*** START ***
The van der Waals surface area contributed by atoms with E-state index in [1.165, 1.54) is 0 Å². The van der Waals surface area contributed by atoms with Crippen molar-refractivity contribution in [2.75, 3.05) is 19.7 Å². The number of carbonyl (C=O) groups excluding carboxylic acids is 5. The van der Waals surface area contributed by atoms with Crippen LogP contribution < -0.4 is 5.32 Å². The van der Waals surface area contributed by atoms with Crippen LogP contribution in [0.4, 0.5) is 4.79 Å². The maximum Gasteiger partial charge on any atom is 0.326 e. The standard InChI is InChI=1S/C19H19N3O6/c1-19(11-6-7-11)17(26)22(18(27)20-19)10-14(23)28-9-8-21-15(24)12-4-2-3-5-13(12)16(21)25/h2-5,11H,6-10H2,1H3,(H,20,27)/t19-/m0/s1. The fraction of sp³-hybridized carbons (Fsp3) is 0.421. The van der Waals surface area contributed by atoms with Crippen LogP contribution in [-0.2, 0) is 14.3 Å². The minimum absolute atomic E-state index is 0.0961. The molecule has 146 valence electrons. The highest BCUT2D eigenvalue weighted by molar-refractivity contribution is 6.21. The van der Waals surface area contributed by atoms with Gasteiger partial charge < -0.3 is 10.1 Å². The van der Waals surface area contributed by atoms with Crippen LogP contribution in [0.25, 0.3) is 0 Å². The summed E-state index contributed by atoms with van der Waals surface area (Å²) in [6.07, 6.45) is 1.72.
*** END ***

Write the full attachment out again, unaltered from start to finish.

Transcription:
The van der Waals surface area contributed by atoms with E-state index in [1.165, 1.54) is 0 Å². The van der Waals surface area contributed by atoms with Crippen molar-refractivity contribution in [2.75, 3.05) is 19.7 Å². The number of carbonyl (C=O) groups excluding carboxylic acids is 5. The van der Waals surface area contributed by atoms with Crippen LogP contribution < -0.4 is 5.32 Å². The van der Waals surface area contributed by atoms with Crippen LogP contribution in [0.4, 0.5) is 4.79 Å². The maximum Gasteiger partial charge on any atom is 0.326 e. The standard InChI is InChI=1S/C19H19N3O6/c1-19(11-6-7-11)17(26)22(18(27)20-19)10-14(23)28-9-8-21-15(24)12-4-2-3-5-13(12)16(21)25/h2-5,11H,6-10H2,1H3,(H,20,27)/t19-/m0/s1. The fraction of sp³-hybridized carbons (Fsp3) is 0.421. The van der Waals surface area contributed by atoms with Crippen LogP contribution in [-0.2, 0) is 14.3 Å². The minimum absolute atomic E-state index is 0.0961. The molecule has 146 valence electrons. The highest BCUT2D eigenvalue weighted by molar-refractivity contribution is 6.21. The van der Waals surface area contributed by atoms with Gasteiger partial charge < -0.3 is 10.1 Å². The van der Waals surface area contributed by atoms with Crippen LogP contribution in [0.25, 0.3) is 0 Å². The summed E-state index contributed by atoms with van der Waals surface area (Å²) in [6.07, 6.45) is 1.72.